Supporting diagnosis of patients with dementia in general practice: a training needs analysis to support nurses

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Client: Alzheimer’s Australia Victoria (AAV) is the peak body in Victoria for people living with dementia. It provides support for people with dementia, their families and carers, health care staff, students and the community through education, information, advocacy and raising awareness of dementia.

Project: More than 340,000 Australians are living with dementia and more than 1.2 million people are involved in their care[1]. Families notice symptoms of dementia on average 1.9 years prior to the first health professional consultation, yet it is an average of 3.1 years before a firm diagnosis is made[2]. GPs and nursing staff are often the first point of contact for people who notice symptoms, making it essential that staff have the training, knowledge and skills to make a timely diagnosis. Training staff in general practice will assist people with dementia and their families to receive early support and appropriate medical and social interventions and will reduce the chances of inappropriate medical management and unnecessary hospitalisations.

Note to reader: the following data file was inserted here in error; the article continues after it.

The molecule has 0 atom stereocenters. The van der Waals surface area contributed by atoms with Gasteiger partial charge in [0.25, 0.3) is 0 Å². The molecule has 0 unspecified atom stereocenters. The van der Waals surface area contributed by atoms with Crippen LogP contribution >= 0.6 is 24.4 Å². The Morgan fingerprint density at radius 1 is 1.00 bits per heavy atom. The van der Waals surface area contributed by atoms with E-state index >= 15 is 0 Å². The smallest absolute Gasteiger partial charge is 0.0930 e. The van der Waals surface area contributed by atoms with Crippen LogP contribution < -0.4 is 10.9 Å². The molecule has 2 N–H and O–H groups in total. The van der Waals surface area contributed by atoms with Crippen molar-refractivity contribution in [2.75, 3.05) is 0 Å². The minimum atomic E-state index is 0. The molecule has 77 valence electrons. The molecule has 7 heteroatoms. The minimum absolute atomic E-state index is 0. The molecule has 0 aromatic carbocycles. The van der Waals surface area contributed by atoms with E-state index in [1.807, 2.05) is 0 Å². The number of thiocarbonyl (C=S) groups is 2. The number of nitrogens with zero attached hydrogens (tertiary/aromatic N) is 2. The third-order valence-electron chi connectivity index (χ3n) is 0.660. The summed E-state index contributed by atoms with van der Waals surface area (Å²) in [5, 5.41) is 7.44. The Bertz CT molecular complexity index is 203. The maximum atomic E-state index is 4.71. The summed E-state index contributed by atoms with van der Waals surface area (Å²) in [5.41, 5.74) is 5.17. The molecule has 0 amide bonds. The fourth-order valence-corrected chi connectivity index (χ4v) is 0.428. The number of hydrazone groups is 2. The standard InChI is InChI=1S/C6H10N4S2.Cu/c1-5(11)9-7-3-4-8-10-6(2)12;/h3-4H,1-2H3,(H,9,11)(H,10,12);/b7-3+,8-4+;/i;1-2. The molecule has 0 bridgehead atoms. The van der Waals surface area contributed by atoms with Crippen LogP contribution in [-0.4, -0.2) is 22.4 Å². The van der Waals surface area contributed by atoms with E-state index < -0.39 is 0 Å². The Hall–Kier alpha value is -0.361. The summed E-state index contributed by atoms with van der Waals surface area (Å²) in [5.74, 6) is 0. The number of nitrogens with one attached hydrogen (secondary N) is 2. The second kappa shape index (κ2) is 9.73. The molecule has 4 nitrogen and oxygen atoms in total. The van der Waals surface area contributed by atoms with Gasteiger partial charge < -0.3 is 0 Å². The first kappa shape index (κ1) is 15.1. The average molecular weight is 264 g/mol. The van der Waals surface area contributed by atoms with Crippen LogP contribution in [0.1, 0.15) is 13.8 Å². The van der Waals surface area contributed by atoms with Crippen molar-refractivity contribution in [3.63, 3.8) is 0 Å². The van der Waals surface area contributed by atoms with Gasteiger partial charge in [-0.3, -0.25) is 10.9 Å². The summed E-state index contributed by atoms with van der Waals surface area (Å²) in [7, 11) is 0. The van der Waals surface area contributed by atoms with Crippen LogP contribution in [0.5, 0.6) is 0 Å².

Alzheimer’s Australia (AA) lead a national project ‘Supporting GPs and Practice Nurses in the Timely Diagnosis of Dementia’ which was funded by the Department of Social Services. Alzheimer’s Australia Victoria were subcontracted to undertake part of this project which involved conducting a Training Needs Analysis (TNA) with nurses in general practice to inform future national nurse training, education and best practice guidelines. AAV engaged Larter for support in developing and conducting the TNA and synthesising the findings into recommendations for the nurse education and best practice guidelines. Informed by the TNA (and a literature review conducted internally by AAV), AAV will develop the education which will be delivered by the Australian Primary Health Care Nurses Association (APNA) to nurses nationally.

Approach: Larter, AAV and APNA met to discuss the best approach to the TNA to learn more about nurses’ understanding of dementia and how the nurse might support timely diagnosis. It became clear that along with understanding nurses’ current skills and knowledge of dementia, further issues would need to be explored.

Larter and AAV worked collaboratively to develop the TNA questions for an online survey, focus groups and a short written activity. The focus groups included one held with consumers (mostly family members) in order to capture the lived experience of diagnosis in primary health care settings. The other focus groups were held with nurses from metropolitan and regional primary health or general practice settings.

All TNA questions aimed to elicit a sound understanding of current skills and knowledge and identify perceptions and ideas for improved practice in the diagnosis and support of people with dementia. The three areas of focus included:

  1. nurses’ knowledge and skills in identification of cognitive impairment, memory problems and dementia
  2. nurses’ roles in assessment and screening, and
  3. how nurses support patients and families with dementia.